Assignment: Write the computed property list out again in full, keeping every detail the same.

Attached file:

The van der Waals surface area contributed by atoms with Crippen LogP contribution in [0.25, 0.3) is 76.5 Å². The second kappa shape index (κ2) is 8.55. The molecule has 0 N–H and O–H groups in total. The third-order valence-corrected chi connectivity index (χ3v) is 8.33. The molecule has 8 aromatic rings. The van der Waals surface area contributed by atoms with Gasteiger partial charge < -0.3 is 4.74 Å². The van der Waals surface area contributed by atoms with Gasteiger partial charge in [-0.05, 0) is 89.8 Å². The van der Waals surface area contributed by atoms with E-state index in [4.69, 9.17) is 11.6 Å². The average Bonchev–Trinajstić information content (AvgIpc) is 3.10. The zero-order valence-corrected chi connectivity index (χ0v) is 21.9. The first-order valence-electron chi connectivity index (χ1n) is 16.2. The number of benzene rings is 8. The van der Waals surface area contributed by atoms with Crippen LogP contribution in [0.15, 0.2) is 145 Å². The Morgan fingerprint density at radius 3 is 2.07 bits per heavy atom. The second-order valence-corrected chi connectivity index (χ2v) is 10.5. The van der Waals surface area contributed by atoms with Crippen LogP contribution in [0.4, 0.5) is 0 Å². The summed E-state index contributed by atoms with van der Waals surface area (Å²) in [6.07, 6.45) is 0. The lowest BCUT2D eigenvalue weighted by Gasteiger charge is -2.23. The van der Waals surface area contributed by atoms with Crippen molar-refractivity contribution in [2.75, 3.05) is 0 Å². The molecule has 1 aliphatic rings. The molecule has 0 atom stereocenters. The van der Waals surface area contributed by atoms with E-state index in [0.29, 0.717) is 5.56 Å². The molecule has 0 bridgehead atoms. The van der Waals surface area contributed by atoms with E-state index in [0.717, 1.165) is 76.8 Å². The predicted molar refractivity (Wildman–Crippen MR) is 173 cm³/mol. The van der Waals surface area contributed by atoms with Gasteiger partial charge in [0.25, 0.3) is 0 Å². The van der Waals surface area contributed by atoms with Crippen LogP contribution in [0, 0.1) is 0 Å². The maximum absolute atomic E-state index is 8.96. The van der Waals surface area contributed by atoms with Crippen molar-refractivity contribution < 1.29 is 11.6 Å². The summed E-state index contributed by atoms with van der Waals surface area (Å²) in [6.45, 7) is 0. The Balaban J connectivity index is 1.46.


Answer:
The van der Waals surface area contributed by atoms with Crippen LogP contribution in [0.25, 0.3) is 76.5 Å². The second kappa shape index (κ2) is 8.55. The molecule has 0 N–H and O–H groups in total. The third-order valence-corrected chi connectivity index (χ3v) is 8.33. The molecule has 8 aromatic rings. The van der Waals surface area contributed by atoms with Gasteiger partial charge < -0.3 is 4.74 Å². The van der Waals surface area contributed by atoms with Gasteiger partial charge in [-0.05, 0) is 89.8 Å². The van der Waals surface area contributed by atoms with E-state index in [4.69, 9.17) is 11.6 Å². The average Bonchev–Trinajstić information content (AvgIpc) is 3.10. The zero-order valence-corrected chi connectivity index (χ0v) is 21.9. The first-order valence-electron chi connectivity index (χ1n) is 16.2. The number of benzene rings is 8. The van der Waals surface area contributed by atoms with Crippen LogP contribution in [0.15, 0.2) is 145 Å². The Morgan fingerprint density at radius 3 is 2.07 bits per heavy atom. The second-order valence-corrected chi connectivity index (χ2v) is 10.5. The van der Waals surface area contributed by atoms with Crippen LogP contribution in [0.4, 0.5) is 0 Å². The summed E-state index contributed by atoms with van der Waals surface area (Å²) in [6.07, 6.45) is 0. The lowest BCUT2D eigenvalue weighted by Gasteiger charge is -2.23. The van der Waals surface area contributed by atoms with Crippen molar-refractivity contribution in [2.75, 3.05) is 0 Å². The molecule has 1 aliphatic rings. The molecule has 0 atom stereocenters. The van der Waals surface area contributed by atoms with E-state index in [0.29, 0.717) is 5.56 Å². The molecule has 0 bridgehead atoms. The van der Waals surface area contributed by atoms with E-state index in [0.717, 1.165) is 76.8 Å². The predicted molar refractivity (Wildman–Crippen MR) is 173 cm³/mol. The van der Waals surface area contributed by atoms with Gasteiger partial charge in [0.25, 0.3) is 0 Å². The van der Waals surface area contributed by atoms with Crippen LogP contribution in [0, 0.1) is 0 Å². The maximum absolute atomic E-state index is 8.96. The van der Waals surface area contributed by atoms with Crippen molar-refractivity contribution < 1.29 is 11.6 Å². The summed E-state index contributed by atoms with van der Waals surface area (Å²) in [6.45, 7) is 0. The Balaban J connectivity index is 1.46.